Wednesday, November 18, 2009

Lucky’s Bob

I see him lying there on his side- frozen and unmoving. So very different from the Lucky I used to know. There is a deathly silence within the small animal clinic on East Coast Road. Even the normally cheerful vines and general shrubbery around the cottage, fail to bring cheer on this particular evening. Bob is nowhere to be found. He has disappeared- I am told that he has gone to the temple in Bukit Merah to pray for Lucky. But I know that the reason he has gone, is to escape from the hideous yet ultimate fact-Lucky is no more. Fiona’s sobs from within, echoed through the clinic’s waiting area and the surgery and recuperation room behind. I put my arm around her, but I can offer no comfort. The pain that one experiences on losing a loved one-human or animal-is intense. The wound is almost physical in nature. It runs deep, take time to heal and always leaves a scar.

Fiona’s tears flow unhindered. She bares her heart-her feelings for Lucky even as she is surrounded by us- mere strangers. For where there is loss, the presence of a stranger does not matter. The heart aches anyhow-irrespective of the ambient environment. I move over to the other side of the table and see the little collie-mix lying peacefully, eyes half closed, jaw shut tight, his wisps of brown and white hair moving in the breeze. The monsoon season has arrived in Singapore, and it has been raining all day. There has been a definite chill in the air-so uncharacteristic of the Singapore heat and humidity. But the shivers I feel running up and down my spine cannot be attributed to the deviation from tropical climate. It is the chill brought on by death. More so, the cold that hits you, with the sudden death of someone close to you.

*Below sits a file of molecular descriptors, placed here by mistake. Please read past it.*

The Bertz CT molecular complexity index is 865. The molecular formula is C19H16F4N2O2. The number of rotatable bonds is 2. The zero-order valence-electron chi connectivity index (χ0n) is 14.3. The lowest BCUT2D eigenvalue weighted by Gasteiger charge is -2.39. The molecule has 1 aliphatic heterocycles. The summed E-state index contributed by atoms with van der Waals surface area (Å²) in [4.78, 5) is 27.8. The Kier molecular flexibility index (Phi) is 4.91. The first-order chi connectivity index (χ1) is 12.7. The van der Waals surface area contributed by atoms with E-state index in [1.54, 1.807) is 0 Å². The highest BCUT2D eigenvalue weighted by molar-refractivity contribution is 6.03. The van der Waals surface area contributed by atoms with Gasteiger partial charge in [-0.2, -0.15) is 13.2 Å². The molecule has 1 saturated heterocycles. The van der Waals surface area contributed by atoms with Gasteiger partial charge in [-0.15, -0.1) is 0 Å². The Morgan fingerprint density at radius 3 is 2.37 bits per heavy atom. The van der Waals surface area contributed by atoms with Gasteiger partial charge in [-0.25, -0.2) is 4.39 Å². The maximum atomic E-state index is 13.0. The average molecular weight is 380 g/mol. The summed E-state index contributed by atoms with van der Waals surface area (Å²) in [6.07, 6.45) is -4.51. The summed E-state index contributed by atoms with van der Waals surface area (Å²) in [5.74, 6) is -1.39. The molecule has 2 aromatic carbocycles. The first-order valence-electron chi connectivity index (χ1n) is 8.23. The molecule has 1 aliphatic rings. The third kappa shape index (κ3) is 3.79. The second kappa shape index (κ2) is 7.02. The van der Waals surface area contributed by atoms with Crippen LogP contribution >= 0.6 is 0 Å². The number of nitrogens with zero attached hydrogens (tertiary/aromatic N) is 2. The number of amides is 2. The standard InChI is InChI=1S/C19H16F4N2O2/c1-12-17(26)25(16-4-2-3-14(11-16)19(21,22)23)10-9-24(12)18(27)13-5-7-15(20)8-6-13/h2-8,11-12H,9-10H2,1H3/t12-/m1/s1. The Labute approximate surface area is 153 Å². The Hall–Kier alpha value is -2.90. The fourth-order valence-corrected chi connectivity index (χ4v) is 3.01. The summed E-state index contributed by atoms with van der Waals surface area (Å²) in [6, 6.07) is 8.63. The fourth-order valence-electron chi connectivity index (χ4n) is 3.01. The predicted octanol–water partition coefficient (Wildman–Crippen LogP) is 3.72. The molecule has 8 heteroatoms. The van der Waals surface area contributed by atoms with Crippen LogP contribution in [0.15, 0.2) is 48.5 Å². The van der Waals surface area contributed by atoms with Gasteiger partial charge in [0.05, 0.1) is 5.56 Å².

Fiona keeps running her hand through his soft hair and over his round little head. Anshul dada stands aside in humble silence as Sushil fondles Lucky’s tail- that soft fluff of a tail so used to furious wagging accompanied with enthusiastic barking. Well almost barking. Lucky didn’t have a voice box when Bob rescued him. He was an abandoned dog (he had some skin issues, which Bob cured completely as time went by) and his voice box had been surgically removed-we believe it was done by his previous owners who may have found his barking too much to take. I never ever heard Lucky bark, but by George! He would try his best. We used to sit in our balcony and watch the kids go crazy in the grass or at the poolside. And Lucky would be there- going round and round in crazy circles with the kids- wheezing away to glory, trying his best to bark. I remember we could never help smiling to ourselves, watching the kids get so accustomed to Lucky’s mirth and zest for life. He was their pal and now he is gone.

I stroke his head and touch his teeny black nose. His nose is rubbery to the touch, but still wet and cold, just like it used to be when he was alive. Such a shy fellow he was, with us adults. He used to be so scared of committing himself to us totally, but we kept trying. What used to strike us most was his absolute devotion to Bob. Wherever Bob went, Lucky would be somewhere at his feet. Bob never needed a leash for him.